The Georgia Straight Jazz Society presents award-winning, Toronto-based artist, trumpeter and composer Mike Field, as he energizes and beguiles the stage at The Avalanche Bar this Thursday night at 7:30 p.m.
Jazz aficionados in Courtenay will be treated to material from Field’s recently released album Attic Jump, which has been nominated for a Toronto Independent Music Award.
Touring is the life and love of jazz trumpeter and occasional guitar player Field, who has become a welcome treasure at Australian and New Zealand jazz festivals and venues; as well he’s been winning new fans in Germany and Italy over the past year.
After a short stay in his home base of Toronto, he’s on the road again. In his short summer break, Mike found time to release an official video for the gorgeous, beautiful, melancholic jazz ballad The Last of the Summer Days from his highly acclaimed album Rush Mode (which won five Aurora Awards, Independent Music Video Awards, and was a nominee for two Independent Music Awards) and another wonderful bluesy video teaser from his third, new album.
Attic Jump is a departure from his earlier works Ashes and Rush Mode and moves in a very bold and thrilling new direction, with high-energy groove and danceable swing. The title track jump-starts your listening engine for the ride you’re about to take. With the introduction of some hot guitar licks via Craig Stull into Field’s work, the songs are filled with New Orleans bounce, Brian Setzer-styled rockabilly and Santana-like guitar solos, plus Count Basie-type, high, tinkling trills on the piano by Mark Camilleri, as in the jumpin’ jive tune One Time in Tibet. As well, Field interjects and seamlessly weaves even more jazz strands into the mix, where Django Reinhardt gypsy guitar meets Dixieland clarinet meets bebop brass (including William Carn on trombone) on songs like The Last Trip Home.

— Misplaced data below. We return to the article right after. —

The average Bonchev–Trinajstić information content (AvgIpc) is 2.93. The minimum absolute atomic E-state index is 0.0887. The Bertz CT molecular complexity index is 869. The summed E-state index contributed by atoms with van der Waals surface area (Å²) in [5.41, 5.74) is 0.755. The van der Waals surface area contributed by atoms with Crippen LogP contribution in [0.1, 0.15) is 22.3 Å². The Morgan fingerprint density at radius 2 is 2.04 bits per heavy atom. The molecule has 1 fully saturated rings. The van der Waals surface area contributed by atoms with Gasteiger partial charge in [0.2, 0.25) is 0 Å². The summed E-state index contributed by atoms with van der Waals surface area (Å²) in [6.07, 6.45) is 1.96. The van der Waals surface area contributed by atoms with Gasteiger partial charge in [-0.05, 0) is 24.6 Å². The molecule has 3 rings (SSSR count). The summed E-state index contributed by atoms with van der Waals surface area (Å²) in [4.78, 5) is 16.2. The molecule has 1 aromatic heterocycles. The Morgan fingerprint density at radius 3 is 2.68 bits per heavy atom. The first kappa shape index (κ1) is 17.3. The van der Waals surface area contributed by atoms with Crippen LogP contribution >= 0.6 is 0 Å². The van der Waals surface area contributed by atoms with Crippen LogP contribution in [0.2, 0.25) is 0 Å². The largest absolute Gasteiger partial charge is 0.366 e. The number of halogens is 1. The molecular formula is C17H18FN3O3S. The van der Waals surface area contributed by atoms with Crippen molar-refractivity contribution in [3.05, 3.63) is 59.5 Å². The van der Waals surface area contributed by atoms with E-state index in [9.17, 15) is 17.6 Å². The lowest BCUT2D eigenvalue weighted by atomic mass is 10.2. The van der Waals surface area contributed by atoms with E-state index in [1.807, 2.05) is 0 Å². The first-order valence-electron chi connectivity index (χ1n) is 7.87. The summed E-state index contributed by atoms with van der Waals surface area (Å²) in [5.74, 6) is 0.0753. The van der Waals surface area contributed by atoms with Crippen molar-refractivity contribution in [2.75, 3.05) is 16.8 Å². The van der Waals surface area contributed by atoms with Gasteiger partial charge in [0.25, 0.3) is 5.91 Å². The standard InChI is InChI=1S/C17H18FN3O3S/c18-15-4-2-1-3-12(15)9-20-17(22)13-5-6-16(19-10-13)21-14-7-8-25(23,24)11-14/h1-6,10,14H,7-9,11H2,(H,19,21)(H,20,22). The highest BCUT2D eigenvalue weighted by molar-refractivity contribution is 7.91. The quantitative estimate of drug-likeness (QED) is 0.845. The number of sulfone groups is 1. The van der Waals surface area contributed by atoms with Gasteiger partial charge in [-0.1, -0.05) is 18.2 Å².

Field’s writing is influenced by his travelling experiences, as in the aforementioned titles, as well as with Train Station Frustration – where Field’s love for rhumba grooves shines through, with layers of Santana-styled guitar, Charlie Palmieri staccato piano and awesome wailing trumpet throughout, and High Altitude, a sunny pop Andrews Sisters-type of melody from the ’40s.
Dinner at The Avalanche is available before and during the show. Be there early if you intend to find seating for a group of friends – there are no reserved tables. Admission is $10 for members, $12 for non-members. For more information about forthcoming events and GSJS please visit georgiastraightjazz.com
For more information on Mike Field, visit mikefieldjazz.com, where you can also check out a video teaser for Attic Jump, and treat yourself to a 20-minute set of videos and listen to some of the amazing music you will experience this week!